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Iododeoxyuridine (IUdR) combined with radiation in the treatment of malignant glioma: a comparison of short versus long intravenous dose schedules (RTOG 86-12).

International Journal of Radiation Oncology, Biology, Physics

radiation effects, Adult, Aged, Astrocytoma, mortality, radiotherapy, Brain Neoplasms, Combined Modality Therapy, Drug Administration Schedule, Female, Glioblastoma, Adolescent, Humans, Idoxuridine, administration & dosage, adverse effects, Injections, Intravenous, Liver, drug effects, enzymology, Male, Middle Aged, Proportional Hazards Models, Radiation Injuries, etiology, Radiotherapy Dosage, Skin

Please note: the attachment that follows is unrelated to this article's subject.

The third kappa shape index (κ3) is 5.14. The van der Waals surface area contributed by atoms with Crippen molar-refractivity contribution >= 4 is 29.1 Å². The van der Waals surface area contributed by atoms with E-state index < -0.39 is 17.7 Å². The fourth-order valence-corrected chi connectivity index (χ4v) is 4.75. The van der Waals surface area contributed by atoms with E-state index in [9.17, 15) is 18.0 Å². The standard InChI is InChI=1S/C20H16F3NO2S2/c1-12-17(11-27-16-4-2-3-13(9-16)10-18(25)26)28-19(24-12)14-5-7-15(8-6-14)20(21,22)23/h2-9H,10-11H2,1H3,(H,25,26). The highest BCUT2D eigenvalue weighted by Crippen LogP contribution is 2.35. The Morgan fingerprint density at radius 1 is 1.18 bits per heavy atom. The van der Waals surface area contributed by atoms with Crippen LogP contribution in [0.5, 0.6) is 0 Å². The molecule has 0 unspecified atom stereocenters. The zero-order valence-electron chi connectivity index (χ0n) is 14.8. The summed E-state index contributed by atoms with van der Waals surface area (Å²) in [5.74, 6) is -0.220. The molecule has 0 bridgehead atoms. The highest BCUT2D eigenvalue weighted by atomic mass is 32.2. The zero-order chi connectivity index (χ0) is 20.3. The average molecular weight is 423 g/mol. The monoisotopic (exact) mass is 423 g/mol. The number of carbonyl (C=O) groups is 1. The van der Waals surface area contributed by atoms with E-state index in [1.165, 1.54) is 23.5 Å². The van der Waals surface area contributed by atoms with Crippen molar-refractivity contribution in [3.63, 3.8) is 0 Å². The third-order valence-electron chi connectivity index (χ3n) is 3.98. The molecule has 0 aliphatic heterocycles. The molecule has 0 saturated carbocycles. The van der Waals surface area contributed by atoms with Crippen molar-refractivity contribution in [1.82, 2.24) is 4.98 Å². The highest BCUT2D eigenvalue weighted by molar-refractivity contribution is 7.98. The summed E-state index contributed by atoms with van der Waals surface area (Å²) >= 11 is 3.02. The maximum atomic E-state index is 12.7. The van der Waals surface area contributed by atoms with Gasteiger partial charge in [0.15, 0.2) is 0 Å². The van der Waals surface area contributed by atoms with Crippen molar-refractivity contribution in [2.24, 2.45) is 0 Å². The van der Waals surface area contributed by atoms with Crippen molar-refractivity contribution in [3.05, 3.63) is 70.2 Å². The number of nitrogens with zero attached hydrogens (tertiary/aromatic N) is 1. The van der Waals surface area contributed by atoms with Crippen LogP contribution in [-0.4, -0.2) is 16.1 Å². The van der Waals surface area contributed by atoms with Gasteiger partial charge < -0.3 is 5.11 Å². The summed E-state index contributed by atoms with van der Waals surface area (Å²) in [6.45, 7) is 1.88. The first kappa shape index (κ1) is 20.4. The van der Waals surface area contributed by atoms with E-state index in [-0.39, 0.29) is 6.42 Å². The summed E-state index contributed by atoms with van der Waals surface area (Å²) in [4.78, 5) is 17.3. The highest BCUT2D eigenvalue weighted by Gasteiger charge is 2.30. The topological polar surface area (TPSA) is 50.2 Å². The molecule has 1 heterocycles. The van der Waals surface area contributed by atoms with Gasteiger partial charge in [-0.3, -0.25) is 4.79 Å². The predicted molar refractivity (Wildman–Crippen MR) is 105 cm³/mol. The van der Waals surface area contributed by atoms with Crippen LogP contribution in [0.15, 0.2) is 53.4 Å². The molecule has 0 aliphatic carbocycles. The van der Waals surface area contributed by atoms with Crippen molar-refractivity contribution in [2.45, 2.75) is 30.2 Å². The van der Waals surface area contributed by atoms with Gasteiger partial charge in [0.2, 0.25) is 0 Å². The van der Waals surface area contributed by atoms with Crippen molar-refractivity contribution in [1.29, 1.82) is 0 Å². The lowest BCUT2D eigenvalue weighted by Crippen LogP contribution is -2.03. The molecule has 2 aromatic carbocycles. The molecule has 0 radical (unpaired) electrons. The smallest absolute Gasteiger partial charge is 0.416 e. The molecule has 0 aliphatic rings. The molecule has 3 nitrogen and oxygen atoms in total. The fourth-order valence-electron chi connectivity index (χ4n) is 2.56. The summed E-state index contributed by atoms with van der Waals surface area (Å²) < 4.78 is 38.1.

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      To evaluate the toxicity and tumor efficacy of the halopyrimidine IUdR (NSC #39661, IND 22475) as a chemical modifier of radiation response when used in a high dose short time infusion versus the acceptable 4 day infusion. In August 1987 we initiated a prospective study in patients with newly diagnosed anaplastic astrocytoma and glioblastoma. The study was designed to have a fixed dose of radiation (60.16 Gy = 1.88 Gy in 32 fractions in 6.5 weeks) but varying the dose schedule of IUdR, keeping the total dose between 21 and 24 g/m2. IUdR was delivered in a 96, 48, or 24 hr continuous intravenous infusion per week for 6.5 weeks during radiation treatment. The study was closed for patient accrual on October 1, 1991. Twenty-two patients were treated on the 96 hrs, 32 on the 48 hr and 25 on the 24 hr schedules. The incidence of glioblastoma ranged between 68 and 75% in the three arms. Seventy percent of the patients had a Karnofsky of 80-90% at the onset of treatment. Over 50% of the patient population were under age 55. Drug tolerance was related to the duration of the IUdR infusion. Toxicities were most pronounced in the 96 hr IUdR infusion schedule where 27.4% of the patients reported a grade 3 drug toxicity. No fatal or grade 4 toxicities were observed. More patients on the 24 and 48 hr schedule received at least 80% of the IUdR dose specified per protocol. We did not observe a trend in acute normal tissue radiation reactions in any of the three arms. The median survivals calculated from the Kaplan-Meier plot are 13.4, 10.5, and 11 months, respectively, for the 96, 48, and 24 hr infusions. The Cox Proportional Hazards model showed that any difference in survival can be attributed to histological grade, type of previous surgery and, to some extent, age of the patient. Dose schedule was not a significant predictor of survival, although statistically nonsignificant trend toward longer survival is seen in those patients with glioblastoma treated in the "long" 4 day schedule. Overall, our treatment combination, particularly for patients with glioblastoma, has not shown convincing evidence of an improvement in survival. Of interest, however, it is the 2 year survival rate of 68% for patients with anaplastic astrocytoma. In our experience, the administration of IUdR is laborious, time consuming and with bothersome acute gastrointestinal and hematological toxicities.

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